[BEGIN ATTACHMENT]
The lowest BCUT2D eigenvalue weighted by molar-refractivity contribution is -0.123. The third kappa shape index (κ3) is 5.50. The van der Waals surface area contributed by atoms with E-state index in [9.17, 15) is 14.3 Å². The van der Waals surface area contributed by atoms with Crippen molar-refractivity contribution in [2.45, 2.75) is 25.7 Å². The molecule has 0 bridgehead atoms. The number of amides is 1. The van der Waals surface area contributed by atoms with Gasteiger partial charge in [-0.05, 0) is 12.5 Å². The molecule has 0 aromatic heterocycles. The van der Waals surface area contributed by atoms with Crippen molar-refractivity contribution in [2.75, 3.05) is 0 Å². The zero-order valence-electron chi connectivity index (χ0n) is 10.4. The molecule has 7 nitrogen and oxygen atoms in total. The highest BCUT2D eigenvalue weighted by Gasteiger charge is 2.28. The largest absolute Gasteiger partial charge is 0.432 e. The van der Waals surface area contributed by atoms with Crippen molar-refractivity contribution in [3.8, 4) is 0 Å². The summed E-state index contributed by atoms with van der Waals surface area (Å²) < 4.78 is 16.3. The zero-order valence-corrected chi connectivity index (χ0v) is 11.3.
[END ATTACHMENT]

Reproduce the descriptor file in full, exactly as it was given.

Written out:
The lowest BCUT2D eigenvalue weighted by molar-refractivity contribution is -0.123. The third kappa shape index (κ3) is 5.50. The van der Waals surface area contributed by atoms with E-state index in [9.17, 15) is 14.3 Å². The van der Waals surface area contributed by atoms with Crippen molar-refractivity contribution in [2.45, 2.75) is 25.7 Å². The molecule has 0 bridgehead atoms. The number of amides is 1. The van der Waals surface area contributed by atoms with Gasteiger partial charge in [-0.05, 0) is 12.5 Å². The molecule has 0 aromatic heterocycles. The van der Waals surface area contributed by atoms with Crippen molar-refractivity contribution in [2.75, 3.05) is 0 Å². The zero-order valence-electron chi connectivity index (χ0n) is 10.4. The molecule has 7 nitrogen and oxygen atoms in total. The highest BCUT2D eigenvalue weighted by Gasteiger charge is 2.28. The largest absolute Gasteiger partial charge is 0.432 e. The van der Waals surface area contributed by atoms with Crippen molar-refractivity contribution in [3.8, 4) is 0 Å². The summed E-state index contributed by atoms with van der Waals surface area (Å²) < 4.78 is 16.3. The zero-order valence-corrected chi connectivity index (χ0v) is 11.3.